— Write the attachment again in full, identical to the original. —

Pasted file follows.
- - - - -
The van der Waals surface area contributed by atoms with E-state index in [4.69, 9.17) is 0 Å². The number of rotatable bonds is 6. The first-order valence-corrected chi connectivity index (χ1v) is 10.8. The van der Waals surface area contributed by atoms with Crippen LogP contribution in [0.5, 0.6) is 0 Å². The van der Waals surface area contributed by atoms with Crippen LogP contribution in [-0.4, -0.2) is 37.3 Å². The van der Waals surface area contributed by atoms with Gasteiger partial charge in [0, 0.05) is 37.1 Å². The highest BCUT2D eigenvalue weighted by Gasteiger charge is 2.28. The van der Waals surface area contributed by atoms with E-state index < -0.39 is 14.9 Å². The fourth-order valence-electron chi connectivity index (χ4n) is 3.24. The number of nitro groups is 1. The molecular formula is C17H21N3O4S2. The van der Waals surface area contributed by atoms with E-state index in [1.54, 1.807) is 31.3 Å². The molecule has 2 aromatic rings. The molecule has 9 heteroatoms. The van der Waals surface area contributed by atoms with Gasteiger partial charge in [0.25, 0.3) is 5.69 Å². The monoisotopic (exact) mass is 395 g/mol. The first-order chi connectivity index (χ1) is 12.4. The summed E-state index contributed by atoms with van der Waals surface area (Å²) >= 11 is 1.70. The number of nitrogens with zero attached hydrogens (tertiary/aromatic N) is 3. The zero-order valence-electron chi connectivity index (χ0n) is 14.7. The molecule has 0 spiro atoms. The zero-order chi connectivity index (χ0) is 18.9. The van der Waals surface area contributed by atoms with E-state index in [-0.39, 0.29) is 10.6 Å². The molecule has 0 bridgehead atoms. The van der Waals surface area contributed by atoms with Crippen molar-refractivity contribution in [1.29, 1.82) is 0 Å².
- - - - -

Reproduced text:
The van der Waals surface area contributed by atoms with E-state index in [4.69, 9.17) is 0 Å². The number of rotatable bonds is 6. The first-order valence-corrected chi connectivity index (χ1v) is 10.8. The van der Waals surface area contributed by atoms with Crippen LogP contribution in [0.5, 0.6) is 0 Å². The van der Waals surface area contributed by atoms with Crippen LogP contribution in [-0.4, -0.2) is 37.3 Å². The van der Waals surface area contributed by atoms with Gasteiger partial charge in [0, 0.05) is 37.1 Å². The highest BCUT2D eigenvalue weighted by Gasteiger charge is 2.28. The van der Waals surface area contributed by atoms with E-state index < -0.39 is 14.9 Å². The fourth-order valence-electron chi connectivity index (χ4n) is 3.24. The number of nitro groups is 1. The molecular formula is C17H21N3O4S2. The van der Waals surface area contributed by atoms with E-state index in [1.54, 1.807) is 31.3 Å². The molecule has 2 aromatic rings. The molecule has 9 heteroatoms. The van der Waals surface area contributed by atoms with Gasteiger partial charge in [0.25, 0.3) is 5.69 Å². The monoisotopic (exact) mass is 395 g/mol. The first-order chi connectivity index (χ1) is 12.4. The summed E-state index contributed by atoms with van der Waals surface area (Å²) >= 11 is 1.70. The number of nitrogens with zero attached hydrogens (tertiary/aromatic N) is 3. The zero-order valence-electron chi connectivity index (χ0n) is 14.7. The molecule has 0 spiro atoms. The zero-order chi connectivity index (χ0) is 18.9. The van der Waals surface area contributed by atoms with E-state index in [-0.39, 0.29) is 10.6 Å². The molecule has 0 bridgehead atoms. The van der Waals surface area contributed by atoms with Crippen molar-refractivity contribution in [1.29, 1.82) is 0 Å².